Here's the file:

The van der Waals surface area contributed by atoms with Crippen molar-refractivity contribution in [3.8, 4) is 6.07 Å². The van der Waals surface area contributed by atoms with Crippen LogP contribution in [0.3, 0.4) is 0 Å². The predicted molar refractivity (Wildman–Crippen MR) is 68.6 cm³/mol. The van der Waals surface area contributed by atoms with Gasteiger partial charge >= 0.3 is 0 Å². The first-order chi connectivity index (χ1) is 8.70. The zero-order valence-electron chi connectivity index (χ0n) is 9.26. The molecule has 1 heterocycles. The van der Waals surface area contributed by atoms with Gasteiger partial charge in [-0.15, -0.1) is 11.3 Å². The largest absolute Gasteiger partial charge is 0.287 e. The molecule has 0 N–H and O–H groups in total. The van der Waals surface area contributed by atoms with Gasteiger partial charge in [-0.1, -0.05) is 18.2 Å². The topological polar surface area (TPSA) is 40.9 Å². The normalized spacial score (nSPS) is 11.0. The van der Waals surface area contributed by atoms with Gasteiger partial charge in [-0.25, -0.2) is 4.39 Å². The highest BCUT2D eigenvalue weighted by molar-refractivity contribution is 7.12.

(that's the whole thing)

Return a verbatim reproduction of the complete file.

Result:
The van der Waals surface area contributed by atoms with Crippen molar-refractivity contribution in [3.8, 4) is 6.07 Å². The van der Waals surface area contributed by atoms with Crippen LogP contribution in [0.3, 0.4) is 0 Å². The predicted molar refractivity (Wildman–Crippen MR) is 68.6 cm³/mol. The van der Waals surface area contributed by atoms with Gasteiger partial charge >= 0.3 is 0 Å². The first-order chi connectivity index (χ1) is 8.70. The zero-order valence-electron chi connectivity index (χ0n) is 9.26. The molecule has 1 heterocycles. The van der Waals surface area contributed by atoms with Gasteiger partial charge in [-0.15, -0.1) is 11.3 Å². The largest absolute Gasteiger partial charge is 0.287 e. The molecule has 0 N–H and O–H groups in total. The van der Waals surface area contributed by atoms with Gasteiger partial charge in [-0.1, -0.05) is 18.2 Å². The topological polar surface area (TPSA) is 40.9 Å². The normalized spacial score (nSPS) is 11.0. The van der Waals surface area contributed by atoms with Gasteiger partial charge in [-0.25, -0.2) is 4.39 Å². The highest BCUT2D eigenvalue weighted by molar-refractivity contribution is 7.12.